The Santa Fe New Mexican reports that a lack of green growth that provides food for bears means they may move around more, resulting in so-called "conflict activity."

    The department on Friday warned campers of increased bear activity in the Jemez Mountains, including multiple sightings of bear cubs.

    Meanwhile, department bear and cougar biologist Rick Winslow says there have been other bear-related reports in other areas of the state, including killings of chickens in Placitas and Raton.

  • Rules for predatory lenders must reflect letter, spirit of law

    An elderly woman got a small loan from a storefront lender and couldn’t understand why she could never manage to pay off the loan even though she made payments.

    Leonard Gorman, executive director of the Navajo Nation Human Rights Commission, explained the basics of principal and interest and renewal language in the loan agreement. Once she understood, she cried inconsolably.

    Last year, when the Legislature finally reformed laws governing storefront lenders – also called predatory lenders or payday lenders – there was a sense of accomplishment that they had dispatched a nagging problem after years of complaints.

    A recent hearing in Gallup made it clear there’s still work to do. Gorman blamed the lenders’ deliberately confusing communications for financial burdens on Navajos, but the small lenders trap Indian and non-Indian people alike.

    This is one reason New Mexico is poor. Thousands of people can’t get out from under these debts with their spiraling interest rates, so they don’t participate fully in the economy.

  • Central Avenue Accident
  • Community Calendar 5-25-18

    Feature Film: National Parks Adventure
at 2 p.m. at the Nature center. Watch the most critically acclaimed giant screen film of the year on our new planetarium projector. This film is brought to Los Alamos by our sponsors: CB Fox, Metzger’s Hardware, and the Delle Foundation with additional funding from the Manhattan Project National Historical Park. Cost is $6 for adults, $4 for children.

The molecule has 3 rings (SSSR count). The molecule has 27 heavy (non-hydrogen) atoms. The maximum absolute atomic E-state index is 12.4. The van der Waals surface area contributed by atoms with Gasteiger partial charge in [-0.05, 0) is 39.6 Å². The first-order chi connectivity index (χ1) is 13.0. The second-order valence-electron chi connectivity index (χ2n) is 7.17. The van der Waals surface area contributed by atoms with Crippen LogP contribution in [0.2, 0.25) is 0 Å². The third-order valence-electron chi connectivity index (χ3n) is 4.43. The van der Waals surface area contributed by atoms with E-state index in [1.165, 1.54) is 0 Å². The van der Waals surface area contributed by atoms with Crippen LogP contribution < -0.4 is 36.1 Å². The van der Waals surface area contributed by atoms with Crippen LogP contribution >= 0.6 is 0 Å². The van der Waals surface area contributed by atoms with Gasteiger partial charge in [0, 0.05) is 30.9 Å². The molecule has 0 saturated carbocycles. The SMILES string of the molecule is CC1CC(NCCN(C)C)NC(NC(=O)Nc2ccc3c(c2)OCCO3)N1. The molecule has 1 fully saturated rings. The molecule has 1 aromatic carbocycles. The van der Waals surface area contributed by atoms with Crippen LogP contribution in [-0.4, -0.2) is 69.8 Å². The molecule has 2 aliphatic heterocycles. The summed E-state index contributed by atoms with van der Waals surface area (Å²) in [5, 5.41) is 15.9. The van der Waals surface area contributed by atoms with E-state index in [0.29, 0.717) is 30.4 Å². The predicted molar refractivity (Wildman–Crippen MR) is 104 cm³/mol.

White Rock Artist Market from 10 a.m.-3 p.m. at the White Rock Visitor Center, 15 NM 4, in White Rock.
    Nature Yoga and Trail Run
from 11:45 a.m.-12:45 p.m. at the Nature Center. Practice yoga with Christa Tyson at the nature center, where you have a great view of nature. Optional: Arrive at 10:30 a.m. to join Christa for a pre-yoga run. Admission: yoga or run for $7/$5 for members; yoga and run for $12/$8 for members.
    The Los Alamos Community Winds will present a commemorative Memorial Day Concert at 1 p.m. Monday on the lawn at Fuller Lodge. Patriotic selections, as well as fun tunes and medleys for the entire family, will performed. Bring a blanket and a picnic lunch and enjoy some great music.

  • Memorial Day Events

    LA Community Winds to host concert

    The Los Alamos Community Winds will present a commemorative Memorial Day Concert at 1 p.m. Monday on the lawn at Fuller Lodge.
    Patriotic selections, as well as fun tunes and medleys for the entire family, will performed. Bring a blanket and a picnic lunch and enjoy some great music.